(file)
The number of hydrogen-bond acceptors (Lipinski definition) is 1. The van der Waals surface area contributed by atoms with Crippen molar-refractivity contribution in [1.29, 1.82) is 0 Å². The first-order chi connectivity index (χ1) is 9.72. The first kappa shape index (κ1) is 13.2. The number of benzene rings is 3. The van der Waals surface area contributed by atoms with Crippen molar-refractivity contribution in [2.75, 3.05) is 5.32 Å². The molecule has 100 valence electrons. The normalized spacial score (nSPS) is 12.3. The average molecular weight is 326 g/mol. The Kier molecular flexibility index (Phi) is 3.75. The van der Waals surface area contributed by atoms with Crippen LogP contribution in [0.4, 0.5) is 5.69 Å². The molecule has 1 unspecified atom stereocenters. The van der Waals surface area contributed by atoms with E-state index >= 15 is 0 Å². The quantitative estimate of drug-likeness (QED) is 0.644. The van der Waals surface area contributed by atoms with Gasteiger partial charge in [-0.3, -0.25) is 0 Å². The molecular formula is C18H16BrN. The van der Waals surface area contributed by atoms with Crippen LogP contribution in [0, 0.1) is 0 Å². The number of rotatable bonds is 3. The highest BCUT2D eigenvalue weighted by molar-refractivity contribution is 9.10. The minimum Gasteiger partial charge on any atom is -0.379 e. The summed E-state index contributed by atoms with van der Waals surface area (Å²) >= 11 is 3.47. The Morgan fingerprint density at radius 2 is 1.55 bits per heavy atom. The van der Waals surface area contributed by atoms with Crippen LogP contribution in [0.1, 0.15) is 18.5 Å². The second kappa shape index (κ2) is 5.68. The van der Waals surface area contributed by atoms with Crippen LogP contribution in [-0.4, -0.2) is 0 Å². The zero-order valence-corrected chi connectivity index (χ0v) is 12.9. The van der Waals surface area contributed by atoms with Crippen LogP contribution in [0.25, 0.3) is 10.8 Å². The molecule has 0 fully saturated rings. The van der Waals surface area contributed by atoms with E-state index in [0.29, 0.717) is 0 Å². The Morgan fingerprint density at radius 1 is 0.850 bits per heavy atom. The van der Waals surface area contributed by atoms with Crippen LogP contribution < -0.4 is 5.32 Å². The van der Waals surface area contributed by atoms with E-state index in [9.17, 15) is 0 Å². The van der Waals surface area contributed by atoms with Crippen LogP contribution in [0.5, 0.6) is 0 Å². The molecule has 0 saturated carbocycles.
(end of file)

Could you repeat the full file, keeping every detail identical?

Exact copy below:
The number of hydrogen-bond acceptors (Lipinski definition) is 1. The van der Waals surface area contributed by atoms with Crippen molar-refractivity contribution in [1.29, 1.82) is 0 Å². The first-order chi connectivity index (χ1) is 9.72. The first kappa shape index (κ1) is 13.2. The number of benzene rings is 3. The van der Waals surface area contributed by atoms with Crippen molar-refractivity contribution in [2.75, 3.05) is 5.32 Å². The molecule has 100 valence electrons. The normalized spacial score (nSPS) is 12.3. The average molecular weight is 326 g/mol. The Kier molecular flexibility index (Phi) is 3.75. The van der Waals surface area contributed by atoms with Crippen LogP contribution in [0.4, 0.5) is 5.69 Å². The molecule has 1 unspecified atom stereocenters. The van der Waals surface area contributed by atoms with E-state index >= 15 is 0 Å². The quantitative estimate of drug-likeness (QED) is 0.644. The van der Waals surface area contributed by atoms with Gasteiger partial charge in [-0.3, -0.25) is 0 Å². The molecular formula is C18H16BrN. The van der Waals surface area contributed by atoms with Crippen LogP contribution in [0, 0.1) is 0 Å². The number of rotatable bonds is 3. The highest BCUT2D eigenvalue weighted by molar-refractivity contribution is 9.10. The minimum Gasteiger partial charge on any atom is -0.379 e. The summed E-state index contributed by atoms with van der Waals surface area (Å²) >= 11 is 3.47. The Morgan fingerprint density at radius 2 is 1.55 bits per heavy atom. The van der Waals surface area contributed by atoms with Crippen LogP contribution in [0.1, 0.15) is 18.5 Å². The second kappa shape index (κ2) is 5.68. The van der Waals surface area contributed by atoms with Crippen LogP contribution in [-0.4, -0.2) is 0 Å². The zero-order valence-corrected chi connectivity index (χ0v) is 12.9. The van der Waals surface area contributed by atoms with Crippen LogP contribution in [0.25, 0.3) is 10.8 Å². The molecule has 0 fully saturated rings. The van der Waals surface area contributed by atoms with E-state index in [0.29, 0.717) is 0 Å². The Morgan fingerprint density at radius 1 is 0.850 bits per heavy atom. The van der Waals surface area contributed by atoms with Crippen LogP contribution < -0.4 is 5.32 Å². The van der Waals surface area contributed by atoms with E-state index in [9.17, 15) is 0 Å². The van der Waals surface area contributed by atoms with Crippen LogP contribution in [0.5, 0.6) is 0 Å². The molecule has 0 saturated carbocycles.